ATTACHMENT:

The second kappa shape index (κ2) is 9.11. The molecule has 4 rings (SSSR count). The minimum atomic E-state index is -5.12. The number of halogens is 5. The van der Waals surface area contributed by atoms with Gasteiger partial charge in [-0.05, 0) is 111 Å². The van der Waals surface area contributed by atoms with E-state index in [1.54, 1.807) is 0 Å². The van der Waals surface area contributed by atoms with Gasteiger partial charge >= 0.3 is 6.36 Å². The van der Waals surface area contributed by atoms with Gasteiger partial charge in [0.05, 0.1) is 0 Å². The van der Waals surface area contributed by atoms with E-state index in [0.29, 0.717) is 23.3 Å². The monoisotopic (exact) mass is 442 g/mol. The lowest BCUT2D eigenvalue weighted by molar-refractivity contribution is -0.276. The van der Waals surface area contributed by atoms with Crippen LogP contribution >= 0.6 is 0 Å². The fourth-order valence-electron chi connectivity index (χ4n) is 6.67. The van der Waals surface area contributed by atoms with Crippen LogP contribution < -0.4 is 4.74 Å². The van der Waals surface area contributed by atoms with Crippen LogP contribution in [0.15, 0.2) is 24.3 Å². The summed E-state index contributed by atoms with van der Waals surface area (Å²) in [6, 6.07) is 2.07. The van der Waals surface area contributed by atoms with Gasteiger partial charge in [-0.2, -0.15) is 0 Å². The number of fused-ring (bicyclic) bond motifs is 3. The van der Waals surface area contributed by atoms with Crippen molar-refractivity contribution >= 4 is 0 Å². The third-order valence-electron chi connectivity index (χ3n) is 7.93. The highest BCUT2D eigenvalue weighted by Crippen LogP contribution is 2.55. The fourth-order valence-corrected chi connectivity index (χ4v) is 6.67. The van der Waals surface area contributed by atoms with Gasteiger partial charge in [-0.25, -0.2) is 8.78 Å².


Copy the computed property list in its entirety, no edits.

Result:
The second kappa shape index (κ2) is 9.11. The molecule has 4 rings (SSSR count). The minimum atomic E-state index is -5.12. The number of halogens is 5. The van der Waals surface area contributed by atoms with Gasteiger partial charge in [-0.05, 0) is 111 Å². The van der Waals surface area contributed by atoms with E-state index in [1.54, 1.807) is 0 Å². The van der Waals surface area contributed by atoms with Gasteiger partial charge >= 0.3 is 6.36 Å². The van der Waals surface area contributed by atoms with Gasteiger partial charge in [0.05, 0.1) is 0 Å². The van der Waals surface area contributed by atoms with E-state index in [0.29, 0.717) is 23.3 Å². The monoisotopic (exact) mass is 442 g/mol. The lowest BCUT2D eigenvalue weighted by molar-refractivity contribution is -0.276. The van der Waals surface area contributed by atoms with Crippen LogP contribution >= 0.6 is 0 Å². The fourth-order valence-electron chi connectivity index (χ4n) is 6.67. The van der Waals surface area contributed by atoms with Crippen LogP contribution < -0.4 is 4.74 Å². The van der Waals surface area contributed by atoms with Crippen LogP contribution in [0.15, 0.2) is 24.3 Å². The summed E-state index contributed by atoms with van der Waals surface area (Å²) in [6, 6.07) is 2.07. The van der Waals surface area contributed by atoms with Gasteiger partial charge in [-0.2, -0.15) is 0 Å². The number of fused-ring (bicyclic) bond motifs is 3. The van der Waals surface area contributed by atoms with Crippen molar-refractivity contribution >= 4 is 0 Å². The third-order valence-electron chi connectivity index (χ3n) is 7.93. The highest BCUT2D eigenvalue weighted by Crippen LogP contribution is 2.55. The fourth-order valence-corrected chi connectivity index (χ4v) is 6.67. The van der Waals surface area contributed by atoms with Gasteiger partial charge in [-0.25, -0.2) is 8.78 Å².